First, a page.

The Next Evolution
The National Center for Education Statistics released a new brief this week stating that roughly one in three students from the 2009 ninth grade cohort took postsecondary courses while in high school. The groups with the highest shares of students taking postsecondary courses in high school are white, Asian, and those whose parents are more educated. The vast majority of these students are taking these courses at their high school, not at a college or university.
A New Slant
North Carolina Health News’ Taylor Knopf has been in Switzerland and France reporting on how they have lowered drug overdose deaths. They have used some unconventional methods, and it’s worth spending some time reading through her articles and learning what’s worked across the pond.
- Why I went to Europe to learn about the American drug crisis
- Switzerland couldn’t stop drug users. So it started supporting them.
- Switzerland fights heroin with heroin
- The streets weren’t safe for drug users. So these countries created spaces for them.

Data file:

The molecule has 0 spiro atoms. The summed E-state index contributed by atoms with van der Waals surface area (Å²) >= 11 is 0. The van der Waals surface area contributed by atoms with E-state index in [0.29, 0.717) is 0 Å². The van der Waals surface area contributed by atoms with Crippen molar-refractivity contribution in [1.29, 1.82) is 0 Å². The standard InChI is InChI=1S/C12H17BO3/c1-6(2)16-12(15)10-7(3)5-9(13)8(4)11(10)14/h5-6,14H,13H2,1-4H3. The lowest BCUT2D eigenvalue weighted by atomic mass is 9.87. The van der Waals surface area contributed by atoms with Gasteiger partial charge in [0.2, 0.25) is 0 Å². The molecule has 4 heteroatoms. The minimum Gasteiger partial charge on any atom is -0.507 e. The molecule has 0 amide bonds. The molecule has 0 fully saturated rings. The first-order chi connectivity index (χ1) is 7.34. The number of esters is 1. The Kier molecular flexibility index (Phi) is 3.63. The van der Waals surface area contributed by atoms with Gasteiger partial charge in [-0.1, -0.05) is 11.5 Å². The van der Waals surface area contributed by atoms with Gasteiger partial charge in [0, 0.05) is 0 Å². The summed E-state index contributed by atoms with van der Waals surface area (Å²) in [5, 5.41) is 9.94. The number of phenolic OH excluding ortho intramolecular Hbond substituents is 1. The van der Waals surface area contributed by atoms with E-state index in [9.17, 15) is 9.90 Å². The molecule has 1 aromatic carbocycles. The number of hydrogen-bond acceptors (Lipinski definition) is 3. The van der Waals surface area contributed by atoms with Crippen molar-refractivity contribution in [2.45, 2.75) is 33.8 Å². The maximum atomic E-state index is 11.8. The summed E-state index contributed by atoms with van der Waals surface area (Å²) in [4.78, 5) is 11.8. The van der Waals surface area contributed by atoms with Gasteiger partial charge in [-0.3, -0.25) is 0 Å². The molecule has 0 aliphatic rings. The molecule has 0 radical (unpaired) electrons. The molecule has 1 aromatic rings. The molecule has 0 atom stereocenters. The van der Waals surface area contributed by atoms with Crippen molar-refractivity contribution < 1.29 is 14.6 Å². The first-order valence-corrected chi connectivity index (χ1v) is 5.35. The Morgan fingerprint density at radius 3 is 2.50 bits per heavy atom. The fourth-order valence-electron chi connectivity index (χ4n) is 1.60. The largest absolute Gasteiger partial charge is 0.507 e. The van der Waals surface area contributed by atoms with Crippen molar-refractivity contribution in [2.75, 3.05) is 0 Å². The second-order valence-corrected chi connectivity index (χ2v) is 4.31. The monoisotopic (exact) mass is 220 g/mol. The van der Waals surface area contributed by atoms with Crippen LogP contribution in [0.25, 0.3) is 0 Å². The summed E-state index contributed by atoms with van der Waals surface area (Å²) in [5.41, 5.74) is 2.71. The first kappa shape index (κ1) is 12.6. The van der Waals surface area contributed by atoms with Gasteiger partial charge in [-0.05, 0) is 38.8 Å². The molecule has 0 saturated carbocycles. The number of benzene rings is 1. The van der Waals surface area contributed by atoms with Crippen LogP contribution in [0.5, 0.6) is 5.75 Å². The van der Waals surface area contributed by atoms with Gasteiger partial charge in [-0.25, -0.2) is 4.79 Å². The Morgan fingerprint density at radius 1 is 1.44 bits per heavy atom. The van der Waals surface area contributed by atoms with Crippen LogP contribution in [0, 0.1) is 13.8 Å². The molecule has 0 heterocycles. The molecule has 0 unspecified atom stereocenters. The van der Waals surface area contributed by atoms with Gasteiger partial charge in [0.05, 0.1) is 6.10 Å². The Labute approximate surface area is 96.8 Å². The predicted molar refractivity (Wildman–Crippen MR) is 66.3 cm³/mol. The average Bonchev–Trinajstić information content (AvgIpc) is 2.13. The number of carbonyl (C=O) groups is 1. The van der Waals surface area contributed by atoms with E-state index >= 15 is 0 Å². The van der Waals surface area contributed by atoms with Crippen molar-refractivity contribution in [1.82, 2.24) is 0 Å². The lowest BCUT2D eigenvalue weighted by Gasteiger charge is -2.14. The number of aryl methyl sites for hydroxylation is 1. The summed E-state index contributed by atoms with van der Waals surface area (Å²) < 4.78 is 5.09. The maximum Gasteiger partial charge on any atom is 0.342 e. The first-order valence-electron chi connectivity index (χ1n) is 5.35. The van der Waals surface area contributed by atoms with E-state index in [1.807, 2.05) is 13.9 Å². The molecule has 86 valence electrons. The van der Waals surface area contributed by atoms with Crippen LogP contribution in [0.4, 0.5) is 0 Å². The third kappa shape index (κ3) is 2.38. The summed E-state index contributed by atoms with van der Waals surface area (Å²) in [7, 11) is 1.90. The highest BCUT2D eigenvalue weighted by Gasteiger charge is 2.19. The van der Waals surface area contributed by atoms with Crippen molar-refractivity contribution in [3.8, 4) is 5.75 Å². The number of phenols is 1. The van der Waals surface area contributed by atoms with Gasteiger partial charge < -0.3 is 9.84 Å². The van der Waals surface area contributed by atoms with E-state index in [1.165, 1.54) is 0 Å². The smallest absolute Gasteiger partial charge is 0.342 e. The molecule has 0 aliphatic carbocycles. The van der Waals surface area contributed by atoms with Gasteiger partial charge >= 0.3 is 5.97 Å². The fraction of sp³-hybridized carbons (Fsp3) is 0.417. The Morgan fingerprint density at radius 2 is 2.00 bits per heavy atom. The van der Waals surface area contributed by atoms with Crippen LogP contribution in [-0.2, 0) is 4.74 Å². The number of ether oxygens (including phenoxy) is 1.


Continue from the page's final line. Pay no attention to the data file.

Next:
For Your Consideration
Harvard Business Review published an interesting article about “time poverty,” or the feeling of not having enough time to do what you’d like each day. According to the article, 80 percent of Americans suffer from time poverty and the effects are severe:
“Research shows that those who feel time-poor experience lower levels of happiness and higher levels of anxiety, depression, and stress. They experience less joy. They laugh less. They exercise less and are less healthy. Their productivity at work is diminished. They are more likely to get divorced.”
The interesting part is that Americans actually have more leisure time now than ever before, so why does everyone feel like they don’t? The article argues the reason is money. People feel the need to work more in order to make more money, thinking it will make them happier. It’s an interesting read and explains the psychological factors and policies that contribute to the problem.
Need to Know: Announcing the People’s Session
Lots of folks come to Raleigh when the legislature is in session with an agenda. Legislators. Lobbyists. Advocacy groups. We want to understand your agenda for education in North Carolina. The issues that keep you up at night. Issues that leave you everything from angry to hopeful. We believe the future doesn’t just happen to us. We believe your voice can shape the direction of our state. Join us.
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